when the publican is said to have gone down to his house 
"justified," (Luke 18: 14,) it cannot be held that he obtained this 
justification by any merit of works. All that is said is, that after 
obtaining the pardon of sins he was regarded in the sight of God as 
righteous. He was justified, therefore, not by any approval of 
works, but by gratuitous acquittal on the part of God. Hence Ambrose 
elegantly terms confession of sins "legal justification," (Ambrose 
on Psalm 118 Serm. 10). 
    4. Without saying more about the term, we shall have no doubt 
as to the thing meant if we attend to the description which is given 
of it. For Paul certainly designates justification by the term 
acceptance, when he says to the Ephesians, "Having predestinated us 
unto the adoption of children by Jesus Christ to himself, according 
to the good pleasure of his will, to the praise of the glory of his 
grace, wherein he has made us accepted in the Beloved," (Eph. 1: 5, 
6.) His meaning is the very same as where he elsewhere says, "being 
justified freely by his grace," (Rom. 3: 24.) In the fourth chapter 
of the Epistle to the Romans, he first terms it the imputation of 
righteousness, and hesitates not to place it in forgiveness of sins: 
"Even as David also describeth the blessedness of the man unto whom 
God imputeth righteousness without works, saying, Blessed are they 
whose iniquities are forgiven," &c., (Rom. 4: 6-8.) There, indeed, 
he is not speaking of a part of justification, but of the whole. He 
declares, moreover, that a definition of it was given by David, when 
he pronounced him blessed who has obtained the free pardon of his 
sins. Whence it appears that this righteousness of which he speaks 
is simply opposed to judicial guilt. But the most satisfactory 
passage on this subject is that in which he declares the sum of the 
Gospel message to be reconciliation to God, who is pleased, through 
Christ, to receive us into favor by not imputing our sins, (2 Cor. 
5: 18-21.) Let my readers carefully weigh the whole context. For 
Paul shortly after adding, by way of explanation, in order to 
designate the mode of reconciliation, that Christ who knew no sin 
was made sin for us, undoubtedly understands by reconciliation 
nothing else than justification. Nor, indeed, could it be said, as 
he elsewhere does, that we are made righteous "by the obedience" of 
Christ, (Rom. 5: 19,) were it not that we are deemed righteous in 
the sight of God in him and not in ourselves. 
    5. But as Osiander has introduced a kind of monstrosity termed 
essential righteousness, by which, although he designed not to 
abolish free righteousness, he involves it in darkness, and by that 
darkness deprives pious minds of a serious sense of divine grace; 
before I pass to other matters, it may be proper to refute this 
delirious dream. And, first, the whole speculation is mere empty 
curiosity. He indeed, heaps together many passages of scripture 
showing that Christ is one with us, and we likewise one with him, a 
point which needs no proof; but he entangles himself by not 
attending to the bond of this unity. The explanation of all 
difficulties is easy to us, who hold that we are united to Christ by 
the secret agency of his Spirit, but he had formed some idea akin to 
that of the Manichees, desiring to transfuse the divine essence into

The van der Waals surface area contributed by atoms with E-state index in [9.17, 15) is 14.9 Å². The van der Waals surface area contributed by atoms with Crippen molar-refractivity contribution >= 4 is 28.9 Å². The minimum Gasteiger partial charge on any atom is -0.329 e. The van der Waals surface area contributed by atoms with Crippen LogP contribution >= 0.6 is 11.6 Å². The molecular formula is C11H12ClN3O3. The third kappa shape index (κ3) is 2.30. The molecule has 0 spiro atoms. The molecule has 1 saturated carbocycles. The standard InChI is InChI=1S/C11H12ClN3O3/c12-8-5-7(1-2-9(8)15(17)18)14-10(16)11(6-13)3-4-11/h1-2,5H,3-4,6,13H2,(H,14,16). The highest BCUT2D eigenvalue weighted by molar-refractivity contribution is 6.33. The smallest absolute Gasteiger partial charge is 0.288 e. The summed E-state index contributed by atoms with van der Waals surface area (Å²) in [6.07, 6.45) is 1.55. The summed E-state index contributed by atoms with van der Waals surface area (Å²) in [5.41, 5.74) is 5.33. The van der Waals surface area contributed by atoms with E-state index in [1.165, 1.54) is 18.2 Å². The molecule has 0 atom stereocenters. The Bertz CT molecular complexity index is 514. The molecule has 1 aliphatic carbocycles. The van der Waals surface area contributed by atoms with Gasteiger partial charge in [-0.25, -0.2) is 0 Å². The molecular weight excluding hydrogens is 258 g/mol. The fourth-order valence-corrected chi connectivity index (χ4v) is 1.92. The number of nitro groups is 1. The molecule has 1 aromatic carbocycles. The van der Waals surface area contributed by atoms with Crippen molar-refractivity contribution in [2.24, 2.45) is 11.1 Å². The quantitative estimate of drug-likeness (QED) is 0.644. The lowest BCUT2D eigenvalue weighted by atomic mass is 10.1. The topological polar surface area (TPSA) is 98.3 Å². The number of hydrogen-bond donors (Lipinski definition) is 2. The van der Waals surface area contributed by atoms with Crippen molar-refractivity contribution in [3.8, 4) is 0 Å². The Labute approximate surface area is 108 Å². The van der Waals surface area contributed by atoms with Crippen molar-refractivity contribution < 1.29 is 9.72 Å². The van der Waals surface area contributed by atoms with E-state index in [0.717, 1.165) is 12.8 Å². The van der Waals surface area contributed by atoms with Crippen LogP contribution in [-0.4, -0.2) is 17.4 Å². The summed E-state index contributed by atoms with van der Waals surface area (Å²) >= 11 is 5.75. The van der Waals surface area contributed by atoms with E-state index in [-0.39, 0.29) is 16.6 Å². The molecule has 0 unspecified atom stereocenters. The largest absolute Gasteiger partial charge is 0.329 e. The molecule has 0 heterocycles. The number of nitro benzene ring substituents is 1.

men. Hence his other notion, that Adam was formed in the image of 
God, because even before the fall Christ was destined to be the 
model of human nature. But as I study brevity, I will confine myself 
to the matter in hand. He says, that we are one with Christ. This we 
admit, but still we deny that the essence of Christ is confounded 
with ours. Then we say that he absurdly endeavors to support his 
delusions by means of this principle: that Christ is our 
righteousness, because he is the eternal God, the fountain of 
righteousness, the very righteousness of God. My readers will pardon 
me for now only touching on matters which method requires me to 
defer to another place. But although he pretends that, by the term 
essential righteousness, he merely means to oppose the sentiment 
that we are reputed righteous on account of Christ, he however 
clearly shows, that not contented with that righteousness, which was 
procured for us by the obedience and sacrificial death of Christ, he 
maintains that we are substantially righteous in God by an infused 
essence as well as quality. For this is the reason why he so 
vehemently contends that not only Christ but the Father and the 
Spirit dwell in us. The fact I admit to be true, but still I 
maintain it is wrested by him. He ought to have attended to the mode 
of dwelling, viz., that the Father and the Spirit are in Christ; and 
as in him the fulness of the Godhead dwells, so in him we possess 
God entire. Hence, whatever he says separately concerning the Father 
and the Spirit, has no other tendency than to lead away the simple 
from Christ. Then he introduces a substantial mixture, by which God, 
transfusing himself into us, makes us as it were a part of himself. 
Our being made one with Christ by the agency of the Spirit, he being 
the head and we the members, he regards as almost nothing unless his 
essence is mingled with us. But, as I have said, in the case of the 
Father and the Spirit, he more clearly betrays his views, namely, 
that we are not justified by the mere grace of the Mediator, and 
that righteousness is not simply or entirely offered to us in his 
person, but that we are made partakers of divine righteousness when 
God is essentially united to us. 
    6. Had he only said, that Christ by justifying us becomes ours 
by an essential union, and that he is our head not only in so far as 
he is man, but that as the essence of the divine nature is diffused 
into us, he might indulge his dreams with less harm, and, perhaps, 
it were less necessary to contest the matter with him; but since 
this principle is like a cuttle-fish, which, by the ejection of dark 
and inky blood, conceals its many tails, if we would not knowingly